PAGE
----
CRG bites the dust

Am­bi­tious plans to re­open old mines un­der Jo­han­nes­burg have failed

Finweek English Edition - - INSIGHT -

THE LATE JOHNNY CASH was singing about a coal mine in “Dark as a Dun­geon” but the fa­mous bal­lad is fit­ting for in­vestors in gold ju­nior Cen­tral Rand Gold (CRG), which has just an­nounced it’s shut­ting down its un­der­ground op­er­a­tions pend­ing a re­assess­ment of its prospects in Oc­to­ber this year.

Though the rea­sons for the clo­sure are nu­mer­ous, Cai­ley Barker, an­a­lyst at Nu­mis Se­cu­ri­ties in Bri­tain, summed up the sit­u­a­tion suc­cinctly as fol­lows: “The re­lease is rid­dled with tech­ni­cal nomen­cla­ture of a colour­ful na­ture that, in short, trans­lates to ‘not work­ing’.”

CRG hasn’t been work­ing for some time. I rec­om­mended the share be avoided in Septem­ber 2009, when it stood at around 290c. How­ever, voices of cau­tion were be­ing raised as far back as 2007/2008, when man­age­ment first an­nounced plans to restart min­ing on some of its de­funct op­er­a­tions on the Cen­tral Wit­wa­ter­srand near Jo­han­nes­burg.

CRG’s price cur­rently sits around 18c/ share and it’s sober­ing to re­mem­ber it had been as high as R20,25 in 2007, when man­age­ment was hyp­ing its prospects as a 1m oz/year pro­ducer to be achieved by 2012.

It seems there’s no op­ti­mist like a gold bull and plenty of in­vestors opted to back CRG’s then CEO Greg James. He pock­eted a to­tal of R34,6m in salary and share-based pay­ments dur­ing 2007/2008 and then quit at the be­gin­ning of 2009, de­liv­er­ing the mother of all hos­pi­tal passes to cur­rent CEO Jo­han du Toit.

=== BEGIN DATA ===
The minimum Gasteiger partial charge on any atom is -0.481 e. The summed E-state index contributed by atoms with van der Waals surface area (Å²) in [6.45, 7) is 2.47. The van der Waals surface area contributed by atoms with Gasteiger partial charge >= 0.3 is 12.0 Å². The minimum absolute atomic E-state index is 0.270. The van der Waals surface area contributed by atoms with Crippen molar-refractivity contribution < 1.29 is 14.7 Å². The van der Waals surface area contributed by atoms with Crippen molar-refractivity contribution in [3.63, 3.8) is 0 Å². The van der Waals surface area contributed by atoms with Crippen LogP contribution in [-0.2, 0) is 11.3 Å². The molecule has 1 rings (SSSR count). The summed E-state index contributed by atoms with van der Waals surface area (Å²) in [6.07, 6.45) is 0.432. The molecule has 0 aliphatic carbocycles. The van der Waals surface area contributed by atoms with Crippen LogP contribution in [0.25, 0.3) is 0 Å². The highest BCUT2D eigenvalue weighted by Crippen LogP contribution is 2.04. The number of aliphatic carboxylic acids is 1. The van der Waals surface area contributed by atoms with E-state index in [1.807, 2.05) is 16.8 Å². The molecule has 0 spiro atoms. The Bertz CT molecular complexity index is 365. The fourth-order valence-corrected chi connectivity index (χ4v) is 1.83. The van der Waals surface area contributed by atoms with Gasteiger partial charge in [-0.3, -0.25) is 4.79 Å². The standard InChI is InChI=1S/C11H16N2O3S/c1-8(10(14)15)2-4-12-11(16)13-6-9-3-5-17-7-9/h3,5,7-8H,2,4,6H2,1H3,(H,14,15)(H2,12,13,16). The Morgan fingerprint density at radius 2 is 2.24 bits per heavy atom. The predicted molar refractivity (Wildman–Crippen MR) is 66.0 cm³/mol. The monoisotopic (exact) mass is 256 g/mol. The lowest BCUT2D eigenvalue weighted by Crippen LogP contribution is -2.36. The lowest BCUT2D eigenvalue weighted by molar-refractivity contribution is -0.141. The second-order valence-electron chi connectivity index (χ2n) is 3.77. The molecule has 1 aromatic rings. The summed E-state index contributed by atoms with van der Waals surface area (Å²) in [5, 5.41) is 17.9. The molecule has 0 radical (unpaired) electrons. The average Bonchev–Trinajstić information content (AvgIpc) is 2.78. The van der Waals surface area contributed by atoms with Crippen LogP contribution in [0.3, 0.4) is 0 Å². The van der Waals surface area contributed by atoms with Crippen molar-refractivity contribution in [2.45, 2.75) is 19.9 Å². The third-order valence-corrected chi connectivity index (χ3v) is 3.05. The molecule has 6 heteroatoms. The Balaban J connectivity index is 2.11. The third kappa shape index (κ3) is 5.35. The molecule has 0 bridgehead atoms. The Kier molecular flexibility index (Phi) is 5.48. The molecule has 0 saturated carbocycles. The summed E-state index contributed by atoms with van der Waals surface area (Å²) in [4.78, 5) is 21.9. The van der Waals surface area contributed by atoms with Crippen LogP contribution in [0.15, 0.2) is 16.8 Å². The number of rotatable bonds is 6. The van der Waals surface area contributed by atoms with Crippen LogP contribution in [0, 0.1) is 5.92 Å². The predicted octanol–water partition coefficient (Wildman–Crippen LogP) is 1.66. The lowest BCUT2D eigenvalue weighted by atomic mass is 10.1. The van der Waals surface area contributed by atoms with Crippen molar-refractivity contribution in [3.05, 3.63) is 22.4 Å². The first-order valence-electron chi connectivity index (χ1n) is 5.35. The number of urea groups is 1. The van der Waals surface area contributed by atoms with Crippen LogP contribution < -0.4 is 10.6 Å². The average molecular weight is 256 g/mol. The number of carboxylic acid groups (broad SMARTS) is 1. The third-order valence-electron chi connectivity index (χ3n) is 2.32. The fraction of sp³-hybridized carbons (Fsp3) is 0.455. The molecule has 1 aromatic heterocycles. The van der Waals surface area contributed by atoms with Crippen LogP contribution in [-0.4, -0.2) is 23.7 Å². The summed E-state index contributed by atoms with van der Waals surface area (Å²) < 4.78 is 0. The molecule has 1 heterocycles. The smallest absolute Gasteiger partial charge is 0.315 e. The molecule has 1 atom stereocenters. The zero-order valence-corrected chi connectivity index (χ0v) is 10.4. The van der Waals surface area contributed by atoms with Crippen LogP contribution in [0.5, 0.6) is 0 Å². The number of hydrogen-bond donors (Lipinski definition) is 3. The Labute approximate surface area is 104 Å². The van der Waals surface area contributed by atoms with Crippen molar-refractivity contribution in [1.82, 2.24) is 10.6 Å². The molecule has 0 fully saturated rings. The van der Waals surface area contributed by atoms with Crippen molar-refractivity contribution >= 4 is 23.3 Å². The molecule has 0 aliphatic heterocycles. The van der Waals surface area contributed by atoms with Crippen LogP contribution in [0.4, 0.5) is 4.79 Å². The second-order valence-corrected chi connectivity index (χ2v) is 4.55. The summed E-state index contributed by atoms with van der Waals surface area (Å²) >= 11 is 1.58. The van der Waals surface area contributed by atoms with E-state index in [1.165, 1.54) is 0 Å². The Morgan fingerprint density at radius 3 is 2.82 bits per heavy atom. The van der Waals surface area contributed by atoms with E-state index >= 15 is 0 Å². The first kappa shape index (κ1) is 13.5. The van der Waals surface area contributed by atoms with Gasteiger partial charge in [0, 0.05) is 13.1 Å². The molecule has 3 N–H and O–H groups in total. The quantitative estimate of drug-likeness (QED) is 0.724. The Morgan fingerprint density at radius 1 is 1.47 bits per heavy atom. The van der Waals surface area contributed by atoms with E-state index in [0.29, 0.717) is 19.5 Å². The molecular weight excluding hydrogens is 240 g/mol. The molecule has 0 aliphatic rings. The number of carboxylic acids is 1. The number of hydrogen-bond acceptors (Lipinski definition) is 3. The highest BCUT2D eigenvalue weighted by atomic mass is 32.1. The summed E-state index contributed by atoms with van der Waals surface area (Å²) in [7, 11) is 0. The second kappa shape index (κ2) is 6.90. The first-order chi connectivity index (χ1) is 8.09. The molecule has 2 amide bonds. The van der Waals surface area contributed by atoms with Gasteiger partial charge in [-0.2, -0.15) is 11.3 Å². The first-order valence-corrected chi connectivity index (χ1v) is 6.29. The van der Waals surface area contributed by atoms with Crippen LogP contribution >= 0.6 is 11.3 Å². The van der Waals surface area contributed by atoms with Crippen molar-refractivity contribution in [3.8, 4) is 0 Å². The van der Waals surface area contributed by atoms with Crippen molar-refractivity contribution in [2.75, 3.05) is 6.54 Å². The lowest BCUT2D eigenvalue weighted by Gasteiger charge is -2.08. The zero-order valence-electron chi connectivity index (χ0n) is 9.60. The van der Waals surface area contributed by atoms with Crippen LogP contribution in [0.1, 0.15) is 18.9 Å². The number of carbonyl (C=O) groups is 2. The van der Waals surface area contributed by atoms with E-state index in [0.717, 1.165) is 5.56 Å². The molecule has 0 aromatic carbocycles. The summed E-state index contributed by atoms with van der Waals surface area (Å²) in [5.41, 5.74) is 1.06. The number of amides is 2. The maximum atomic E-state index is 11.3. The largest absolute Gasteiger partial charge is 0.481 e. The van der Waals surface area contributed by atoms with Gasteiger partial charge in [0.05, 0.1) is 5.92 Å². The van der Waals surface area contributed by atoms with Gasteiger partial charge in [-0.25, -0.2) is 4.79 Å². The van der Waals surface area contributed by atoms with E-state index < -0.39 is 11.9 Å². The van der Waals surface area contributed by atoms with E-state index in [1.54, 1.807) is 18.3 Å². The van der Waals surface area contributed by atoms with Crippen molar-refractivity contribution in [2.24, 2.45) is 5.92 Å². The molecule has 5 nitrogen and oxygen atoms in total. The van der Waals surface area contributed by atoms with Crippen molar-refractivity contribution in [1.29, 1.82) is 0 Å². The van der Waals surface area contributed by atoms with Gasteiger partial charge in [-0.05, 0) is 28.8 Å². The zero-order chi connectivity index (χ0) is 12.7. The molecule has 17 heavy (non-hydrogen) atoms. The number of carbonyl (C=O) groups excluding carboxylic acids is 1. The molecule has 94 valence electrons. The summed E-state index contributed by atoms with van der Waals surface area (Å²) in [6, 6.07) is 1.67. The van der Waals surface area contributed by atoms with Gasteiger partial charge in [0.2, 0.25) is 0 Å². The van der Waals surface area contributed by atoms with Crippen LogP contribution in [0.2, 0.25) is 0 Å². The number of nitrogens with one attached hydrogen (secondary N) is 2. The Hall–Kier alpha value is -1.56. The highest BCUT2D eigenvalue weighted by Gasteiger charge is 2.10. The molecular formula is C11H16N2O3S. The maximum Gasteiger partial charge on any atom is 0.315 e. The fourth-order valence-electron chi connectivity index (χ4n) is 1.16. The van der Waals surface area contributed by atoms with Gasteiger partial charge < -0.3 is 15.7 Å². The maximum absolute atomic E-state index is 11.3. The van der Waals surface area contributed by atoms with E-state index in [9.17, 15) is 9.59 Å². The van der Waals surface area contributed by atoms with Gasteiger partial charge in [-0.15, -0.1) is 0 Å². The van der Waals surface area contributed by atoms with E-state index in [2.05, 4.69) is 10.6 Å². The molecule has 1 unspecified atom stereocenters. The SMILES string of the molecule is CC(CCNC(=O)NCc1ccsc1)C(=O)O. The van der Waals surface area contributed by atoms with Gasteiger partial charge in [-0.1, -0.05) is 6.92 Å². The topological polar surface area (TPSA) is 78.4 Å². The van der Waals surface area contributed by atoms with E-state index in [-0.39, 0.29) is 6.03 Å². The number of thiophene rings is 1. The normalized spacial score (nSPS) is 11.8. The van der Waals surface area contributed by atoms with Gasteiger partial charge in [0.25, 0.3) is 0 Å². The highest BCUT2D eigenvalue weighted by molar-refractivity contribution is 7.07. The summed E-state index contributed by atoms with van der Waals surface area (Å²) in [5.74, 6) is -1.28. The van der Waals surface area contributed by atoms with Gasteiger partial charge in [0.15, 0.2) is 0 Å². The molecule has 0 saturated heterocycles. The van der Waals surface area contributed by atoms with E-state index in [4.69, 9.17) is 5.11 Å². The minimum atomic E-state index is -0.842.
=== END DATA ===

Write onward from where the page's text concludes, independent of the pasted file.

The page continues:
Clearly, in­vestors paid lit­tle heed to the “boil­er­plate” clauses in CRG’s prospec­tus, one of which stated: “There’s no guar­an­tee the group will be able to es­tab­lish eco­nomic re­serves and/or un­der­take gold min­ing on an eco­nomic ba­sis.”

CRG failed to de­liver for a num­ber of rea­sons, the main ones be­ing min­ing method, flood­ing of the work­ings by ris­ing acid mine drainage and, most re­cently, prob­lems with the re­source base – much of which turned out to be sim­ply not there.

One of the “colour­ful” terms re­ferred to by Barker has to be “dou­ble void”. Es­sen­tially, CRG’s man­age­ment se­ri­ously un­der­es­ti­mated the vol­ume of ore that had been re­moved by the ini­tial min­ing op­er­a­tions. Un­der­ly­ing as­sump­tion was that the “old timers” who first mined this ground were in­ef­fi­cient and left a lot of ore be­hind. Re­al­ity is they were not and if the “old timers” left some ground be­hind it was usu­ally for a good rea­son – such as be­ing dif­fi­cult to mine.

The rea­son all this his­tory isn’t sim­ply of aca­demic in­ter­est lies in what Go­liath Gold – for­merly White Wa­ter Re­sources – is look­ing at do­ing near Nigel on the East Rand: which is to re­de­velop a num­ber of for­mer gold mines, in­clud­ing Vlak­fontein, West Vlak­fontein, Spaar­wa­ter, Sub Nigel and Wit Nigel.

Go­liath is now owned 71% by JSE and ASX-listed Gold One In­ter­na­tional (Gold One). CEO Neal Frone­man in­tends us­ing some of the ex­ist­ing in­fra­struc­ture to reach re­sources es­ti­mated at around 12m oz of gold sitting down there wait­ing to be

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